My first year away at college, I found Jessie’s body, then Kris’s, Jay’s, and Shane’s. I found myself at frat parties, taking 10 shots of Amsterdam on an empty stomach. Then disappearing into a bedroom, and disappearing altogether. In the morning I’d revel in the freedom of it all before breaking into pieces in front of a toilet while muffled voices called public safety. Monday through Sunday I’d repeat. I found I had a body with an eagerness for new positions, alcohol, and, ultimately, drugs. The drugs—a Big Spence cocktail of breathable herbs—flushed taste, muted the minute senses in fingertips, numbed the cold breezes up my shirt, and the hands. I got high by the window of his dorm room. I’d inhale then blow, then get on my knees and do it again. I could flood my senses, turn the internal lights down and let my body gearshift. I could be hollow and test my limits. There’s a thrill in losing control. A self-destructing girl is a vibrant thing, terrible, but vibrant, and inherently sexual. Midway through the semester I stopped being able to feel anything. My body began dizzying then darkening and re-awakening on a toilet, or hallway carpet, a tile floor, or a couch, a bed. Even then, I could see the infinite madness and the intimate darkness of those nights.

That spring, I reached her limit. I could feel that magnetic pull, the one that draws objects toward a black hole. I scattered the contents of a bottle of fat-burning pills out on my desk, poured a glass of tea, and decided I didn’t want to live in my body anymore. I swallowed again and again, holding them down with tea in between, the oblong powdered shapes leaving dust on my tongue. I fought them down for an hour, but they burst back up my throat into flames. My body became a fire breather, a dragon. The trashcan filled with lumping, fleshy truths of pills and purpose and directionless bodies. Dying is nothing like the movies. My body became a cage of pain. I felt trapped in the rhythmic spasms. I’d explode then unclench my stomach, shoulders, fingers, knees, vagina. The un-strained muscles mimicked relief. My body shook as if it were another body, as if I were watching someone else’s arms hold up a torso through an earthquake. I broke in the silent choking. I broke in the affirmation that I’d been emptying, and hollowing, and splintering. I had no way of knowing who’d been in control or who was to blame—my body or me. But we were both on the floor, slipping violently out of consciousness and into the next room.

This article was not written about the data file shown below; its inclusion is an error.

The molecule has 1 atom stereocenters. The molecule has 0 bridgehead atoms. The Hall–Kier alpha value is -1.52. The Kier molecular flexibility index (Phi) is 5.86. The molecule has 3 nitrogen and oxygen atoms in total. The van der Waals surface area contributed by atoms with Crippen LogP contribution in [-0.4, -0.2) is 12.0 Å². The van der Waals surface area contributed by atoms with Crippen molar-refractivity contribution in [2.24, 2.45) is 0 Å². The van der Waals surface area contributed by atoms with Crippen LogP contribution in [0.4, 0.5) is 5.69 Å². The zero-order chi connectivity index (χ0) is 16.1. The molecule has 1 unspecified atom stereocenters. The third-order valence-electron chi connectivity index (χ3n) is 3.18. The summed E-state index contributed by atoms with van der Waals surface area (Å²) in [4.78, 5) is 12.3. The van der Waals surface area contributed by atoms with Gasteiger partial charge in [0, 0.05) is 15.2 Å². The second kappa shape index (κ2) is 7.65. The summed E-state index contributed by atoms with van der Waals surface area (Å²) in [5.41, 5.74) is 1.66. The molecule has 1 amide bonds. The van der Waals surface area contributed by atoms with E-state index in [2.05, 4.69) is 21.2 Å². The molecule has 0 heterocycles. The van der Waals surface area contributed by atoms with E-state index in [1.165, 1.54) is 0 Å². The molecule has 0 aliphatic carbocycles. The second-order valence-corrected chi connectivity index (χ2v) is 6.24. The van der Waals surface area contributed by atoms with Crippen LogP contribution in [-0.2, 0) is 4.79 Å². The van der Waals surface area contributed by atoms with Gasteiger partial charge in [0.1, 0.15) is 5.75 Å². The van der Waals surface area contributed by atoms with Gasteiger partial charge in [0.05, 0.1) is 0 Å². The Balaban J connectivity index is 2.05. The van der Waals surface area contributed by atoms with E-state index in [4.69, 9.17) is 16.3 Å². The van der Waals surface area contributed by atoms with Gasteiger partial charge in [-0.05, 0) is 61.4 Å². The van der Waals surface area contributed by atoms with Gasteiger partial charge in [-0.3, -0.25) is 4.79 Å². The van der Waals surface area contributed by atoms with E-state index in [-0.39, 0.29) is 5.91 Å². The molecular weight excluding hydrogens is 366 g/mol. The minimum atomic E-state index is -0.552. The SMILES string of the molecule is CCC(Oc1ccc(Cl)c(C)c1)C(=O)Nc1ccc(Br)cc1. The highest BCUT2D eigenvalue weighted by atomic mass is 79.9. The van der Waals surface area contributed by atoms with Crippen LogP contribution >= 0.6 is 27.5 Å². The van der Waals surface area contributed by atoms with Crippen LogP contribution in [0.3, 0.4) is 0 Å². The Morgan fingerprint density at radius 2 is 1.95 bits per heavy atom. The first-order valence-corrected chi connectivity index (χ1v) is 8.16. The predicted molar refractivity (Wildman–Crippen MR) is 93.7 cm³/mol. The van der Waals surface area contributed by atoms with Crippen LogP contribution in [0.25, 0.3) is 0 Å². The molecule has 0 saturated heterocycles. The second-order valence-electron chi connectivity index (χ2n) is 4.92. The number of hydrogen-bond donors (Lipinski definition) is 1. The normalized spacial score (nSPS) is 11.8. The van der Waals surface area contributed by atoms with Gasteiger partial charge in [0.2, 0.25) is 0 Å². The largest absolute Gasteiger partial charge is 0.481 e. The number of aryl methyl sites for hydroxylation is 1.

Public safety found me pressed between the door and the frame, halfway into the hallway, as if I’d been trying to crawl. Bodies can be involuntary like that. They’re all designed to sustain life, not end it. And so I lived. In place of death, came pain, the buzzing of E.R. nurses, and a call from my mother.

“I see here you said you took a bottle of fat-burning pills, is that correct?” the male doctor asked. He was an Indian man in his late 30s, and I could tell from the way he peered over his glasses that he was not on my side. I nodded yes as he checked my ankles for swelling.

“Why would you do that? You have everything going for you,” he insisted as the nurse poured charcoal down my throat. It’s impossible to explain despair so I didn’t try. The body sustains life but it’s no measure of quality.

I passed the next 14 hours holding my mouth open so I wouldn’t swallow, begging my body to die. I didn’t even notice that I’d drifted into sleep until I woke to throw up. The charcoal worked to push the pills back up. Every heave felt like I was forcing out the last of my will, pushing myself closer and closer to exhaustion. Any minute something would break. For a while, the world disappeared; all I had was the pain in my throat and the heat in my belly.